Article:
The Pixel 7 features Google’s new SoC Tensor G2. It is supported by 128 or 256 GB of UFS 3.1 storage and 8 GB of LPDDR5 RAM.
The Tensor G2 SoC is a chip manufactured by Samsung using the 4 nm process. The GPU is a Mali-G710 and the CPU is an octacore with 2 large ARM Cortex-X1, 2 large Cortex-A76 and four small Cortex-A55. This cluster configuration is very similar to the original Tensor SoC launched in the Pixel 6 and Pixel 6 Pro last year.
The main difference, then, is the frequency of the clock tower, which is faster on the Tensor G2. The Mali-G710 GPU marks a nice step up from last year’s Mali-G78.
But I’ll have to wait until I run all my benchmarks and do some long gaming sessions before I can properly comment on the Pixel 7’s performance and overheating.
The Pixel 7 has a dual camera module on the back with a 50MP wide-angle main lens and a 12MP ultra-wide-angle lens. As for the selfie camera, it has a resolution of 10.8 MP.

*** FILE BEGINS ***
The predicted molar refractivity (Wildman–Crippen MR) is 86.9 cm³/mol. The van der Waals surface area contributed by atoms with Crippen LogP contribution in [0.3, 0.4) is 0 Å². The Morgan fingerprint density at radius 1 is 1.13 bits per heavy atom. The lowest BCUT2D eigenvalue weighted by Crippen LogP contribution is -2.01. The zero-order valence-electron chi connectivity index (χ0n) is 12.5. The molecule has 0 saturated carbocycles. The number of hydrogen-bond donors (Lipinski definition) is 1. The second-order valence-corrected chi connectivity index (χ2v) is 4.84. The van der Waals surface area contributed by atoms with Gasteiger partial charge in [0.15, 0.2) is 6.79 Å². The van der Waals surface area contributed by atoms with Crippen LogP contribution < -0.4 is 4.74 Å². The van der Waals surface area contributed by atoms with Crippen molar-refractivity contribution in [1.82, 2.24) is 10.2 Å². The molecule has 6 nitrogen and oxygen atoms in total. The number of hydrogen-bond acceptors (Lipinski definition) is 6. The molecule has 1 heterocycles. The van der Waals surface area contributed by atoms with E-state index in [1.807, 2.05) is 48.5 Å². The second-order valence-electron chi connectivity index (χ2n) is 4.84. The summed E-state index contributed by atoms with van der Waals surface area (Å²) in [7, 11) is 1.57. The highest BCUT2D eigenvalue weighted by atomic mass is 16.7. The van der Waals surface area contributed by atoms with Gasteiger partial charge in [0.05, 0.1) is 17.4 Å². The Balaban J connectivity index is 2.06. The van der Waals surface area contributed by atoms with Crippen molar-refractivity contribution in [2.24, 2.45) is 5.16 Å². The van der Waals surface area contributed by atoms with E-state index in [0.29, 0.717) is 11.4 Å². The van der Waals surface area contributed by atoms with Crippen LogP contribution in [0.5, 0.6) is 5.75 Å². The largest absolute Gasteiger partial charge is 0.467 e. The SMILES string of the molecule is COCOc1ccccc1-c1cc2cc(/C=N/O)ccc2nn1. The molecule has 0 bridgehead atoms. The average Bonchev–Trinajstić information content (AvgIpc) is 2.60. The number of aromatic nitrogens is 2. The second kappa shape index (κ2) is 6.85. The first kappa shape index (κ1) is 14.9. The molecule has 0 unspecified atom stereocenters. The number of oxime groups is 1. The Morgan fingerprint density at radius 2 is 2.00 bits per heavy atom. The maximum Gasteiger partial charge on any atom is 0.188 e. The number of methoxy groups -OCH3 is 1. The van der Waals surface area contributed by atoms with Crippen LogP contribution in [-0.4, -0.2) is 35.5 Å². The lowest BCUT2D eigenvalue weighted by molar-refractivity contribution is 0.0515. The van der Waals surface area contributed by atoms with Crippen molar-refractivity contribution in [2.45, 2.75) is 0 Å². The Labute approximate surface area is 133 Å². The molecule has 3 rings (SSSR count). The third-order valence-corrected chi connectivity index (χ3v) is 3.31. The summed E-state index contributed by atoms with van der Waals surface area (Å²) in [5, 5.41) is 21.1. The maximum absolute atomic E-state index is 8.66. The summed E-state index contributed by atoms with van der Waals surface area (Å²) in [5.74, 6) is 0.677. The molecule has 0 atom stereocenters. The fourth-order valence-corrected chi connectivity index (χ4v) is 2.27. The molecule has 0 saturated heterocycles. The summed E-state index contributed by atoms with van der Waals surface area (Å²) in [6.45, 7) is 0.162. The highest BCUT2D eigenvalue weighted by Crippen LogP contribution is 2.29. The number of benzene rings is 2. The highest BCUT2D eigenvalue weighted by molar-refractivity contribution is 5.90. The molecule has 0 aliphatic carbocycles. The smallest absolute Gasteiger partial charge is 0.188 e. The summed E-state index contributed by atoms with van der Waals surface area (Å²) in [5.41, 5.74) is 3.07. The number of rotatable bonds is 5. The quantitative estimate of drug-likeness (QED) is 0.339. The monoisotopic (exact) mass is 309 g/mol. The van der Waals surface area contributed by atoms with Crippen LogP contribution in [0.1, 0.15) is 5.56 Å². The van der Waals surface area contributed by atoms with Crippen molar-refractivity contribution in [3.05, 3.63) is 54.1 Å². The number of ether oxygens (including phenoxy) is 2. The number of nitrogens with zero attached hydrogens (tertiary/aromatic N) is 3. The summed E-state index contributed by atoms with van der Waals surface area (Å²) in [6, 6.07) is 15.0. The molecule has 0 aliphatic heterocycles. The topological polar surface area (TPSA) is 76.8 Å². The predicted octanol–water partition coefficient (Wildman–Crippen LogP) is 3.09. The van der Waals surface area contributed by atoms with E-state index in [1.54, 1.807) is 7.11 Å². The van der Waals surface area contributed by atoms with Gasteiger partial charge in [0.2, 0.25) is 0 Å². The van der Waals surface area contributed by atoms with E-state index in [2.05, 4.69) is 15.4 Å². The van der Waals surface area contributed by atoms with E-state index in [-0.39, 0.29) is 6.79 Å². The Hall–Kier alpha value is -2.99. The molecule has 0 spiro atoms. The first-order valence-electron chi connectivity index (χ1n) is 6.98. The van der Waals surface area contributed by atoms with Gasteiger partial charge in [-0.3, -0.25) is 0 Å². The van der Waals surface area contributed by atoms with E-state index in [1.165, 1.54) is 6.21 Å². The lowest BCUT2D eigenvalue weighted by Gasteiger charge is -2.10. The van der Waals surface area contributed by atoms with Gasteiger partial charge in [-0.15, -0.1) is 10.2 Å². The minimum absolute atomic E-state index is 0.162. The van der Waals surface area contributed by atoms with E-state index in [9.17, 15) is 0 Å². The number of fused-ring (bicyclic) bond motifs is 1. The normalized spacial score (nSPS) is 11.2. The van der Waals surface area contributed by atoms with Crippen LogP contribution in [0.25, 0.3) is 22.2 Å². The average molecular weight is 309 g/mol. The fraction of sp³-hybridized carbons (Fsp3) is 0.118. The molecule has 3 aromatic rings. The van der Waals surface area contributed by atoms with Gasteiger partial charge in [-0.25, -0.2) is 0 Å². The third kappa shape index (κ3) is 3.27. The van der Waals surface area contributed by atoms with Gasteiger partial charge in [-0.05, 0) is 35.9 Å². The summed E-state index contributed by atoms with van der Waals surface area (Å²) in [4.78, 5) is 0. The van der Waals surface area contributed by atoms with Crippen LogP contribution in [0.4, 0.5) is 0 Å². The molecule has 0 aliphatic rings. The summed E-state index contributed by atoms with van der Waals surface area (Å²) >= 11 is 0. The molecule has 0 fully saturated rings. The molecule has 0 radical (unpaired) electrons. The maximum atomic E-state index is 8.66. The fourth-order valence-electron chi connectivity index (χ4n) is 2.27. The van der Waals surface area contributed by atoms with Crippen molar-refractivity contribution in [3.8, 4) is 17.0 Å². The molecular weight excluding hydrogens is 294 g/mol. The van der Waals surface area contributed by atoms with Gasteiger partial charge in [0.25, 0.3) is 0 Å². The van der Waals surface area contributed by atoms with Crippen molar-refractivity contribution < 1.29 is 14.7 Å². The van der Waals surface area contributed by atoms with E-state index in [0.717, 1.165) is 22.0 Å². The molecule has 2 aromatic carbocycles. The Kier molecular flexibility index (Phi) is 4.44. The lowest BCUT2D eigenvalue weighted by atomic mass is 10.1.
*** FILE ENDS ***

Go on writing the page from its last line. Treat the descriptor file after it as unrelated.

The main lens includes a decent 1/1.33-inch sensor with 1.2 μm pixels and has an aperture of f/1.85. Google explains that the Pixel 7 is capable of up to x8 lossless zoom with its Super Resolution Zoom technology. The ultra-wide angle lens has an aperture of f/2.2 and offers a 114° field of view (FOV).
Google has a very Soviet communication strategy this year. The test ban prevents us from sharing photos taken with the Pixel 7 before it launches next week. So we’ll have to wait for our full test to see how the Pixel 7 fares in photos.
However, I can mention a few features of the photo app that I find really good. Starting with helping visually impaired people take great selfies. Google uses haptic feedback, reverse animations, and audio cues to guide you and help you get selfies right.
The Pixel 7 offers a feature to recreate the most blurry photos. The idea is to make blurry photos look sharper. Everything is done software-wise, based on a process that uses machine learning.
On the video side, the Pixel 7 can shoot up to 4K with the rear camera module and selfie camera at 60 FPS, which is a good thing. Google offers a movie mode similar to Apple’s Cinematic Mode.
The Pixel 7 has a 4270 to 4355 mAh battery (I know, weird). The Pixel 7 supports 20W wired fast charging, Qi wireless charging, and wireless charging.
I liked it.
- Wireless and vice versa wireless charging.
He didn’t like it.
- 30W charger not included.
- The 20W charging is anachronistic and suggestive for this price range